7 Tips to Personalize Customer Support

7 Tips to Personalize Customer Support

Customer satisfaction is a crucial differentiator for many companies which is why it is important to personalize your customer service experience regardless of what industry you’re in—that includes businesses conducted online. Every business is a people business.

It is important to keep in mind that a brands’ service values reflect its identity, which is reason to reflect on how your customer service represents your brand. But as the number of communication channels and devices increases, so do the challenges of delivering a personalized service across channels.

An in-person customer service or on-the-phone customer care may have an edge over online. Nothing beats a warm smile, a friendly voice, or a short waiting period on the phone. Moreover the Internet has put up an extra challenge, where customers demand fast and free service. Social media, for instance, has turned all clients VIPs—serve them or get served.

Customers should never feel like a number in a long list and instead should feel engaged in a one-on-one conversation. While no two conversations are the same and some transactions won’t go well as others, you can ensure customers know and feel you are 100 percent focused on their concern during a call.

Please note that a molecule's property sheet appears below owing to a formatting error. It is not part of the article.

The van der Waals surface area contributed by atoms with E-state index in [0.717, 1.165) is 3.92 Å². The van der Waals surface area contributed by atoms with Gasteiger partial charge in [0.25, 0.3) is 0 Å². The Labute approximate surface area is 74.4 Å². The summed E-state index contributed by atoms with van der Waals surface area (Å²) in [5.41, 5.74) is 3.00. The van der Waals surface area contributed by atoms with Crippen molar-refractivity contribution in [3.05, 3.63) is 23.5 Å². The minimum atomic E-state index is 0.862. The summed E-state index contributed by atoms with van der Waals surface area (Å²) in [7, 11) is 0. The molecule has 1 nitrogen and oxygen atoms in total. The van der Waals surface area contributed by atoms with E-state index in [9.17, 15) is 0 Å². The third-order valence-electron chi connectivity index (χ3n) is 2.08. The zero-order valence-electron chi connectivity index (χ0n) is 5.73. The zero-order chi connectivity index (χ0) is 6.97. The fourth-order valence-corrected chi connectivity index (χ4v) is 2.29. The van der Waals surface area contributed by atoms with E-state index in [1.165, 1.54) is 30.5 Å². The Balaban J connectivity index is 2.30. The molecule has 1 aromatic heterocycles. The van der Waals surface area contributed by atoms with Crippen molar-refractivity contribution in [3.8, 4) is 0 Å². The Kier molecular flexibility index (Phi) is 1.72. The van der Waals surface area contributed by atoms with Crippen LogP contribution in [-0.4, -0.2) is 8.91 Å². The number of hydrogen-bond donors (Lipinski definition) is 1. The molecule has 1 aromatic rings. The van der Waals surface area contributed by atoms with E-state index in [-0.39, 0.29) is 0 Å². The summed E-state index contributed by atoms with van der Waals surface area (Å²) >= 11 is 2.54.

A good customer service representative should be able to respond quickly, personally, and pro-actively, however, challenging the task may be. The key is consistency. Here are more tips to personalize your company’s customer support:

1. Make communication more sincere.

People are more comfortable when they talk to a human being than an automated machine. Make sure to let clients know who they are communicating with. A customer team member’s voice is the voice of your company. Hire people who are not just tech savvy but people savvy. Find people who share the same and believe in the same values as your brand.

2. Proactively address customer concerns.

Having a proactive attitude particularly works well with customers who frequently contact you or simply has recurring problems. Instead of waiting for them to call again, analyze what you can learn from your past conversations with them to see the root of their concerns. These issues, of course, can point to a bigger problem. By seeing to it that their problems are addressed, you are ensuring that they will come back to your company as a customer. 

3. Avoid over-serving.

You may have been annoyed in the past while shopping in-store by a stalker-shopping assistant who hovers around until you buy something. Online, this shopping assistant corresponds to spam—promotional tweets, unwanted newsletters, etc. Give customers a choice to opt out of your assistance. They will seek shopping recommendations or e-mail updates when they need it. When they do, be sure to proactively cater to their needs.

4. Provide convenient communication channels.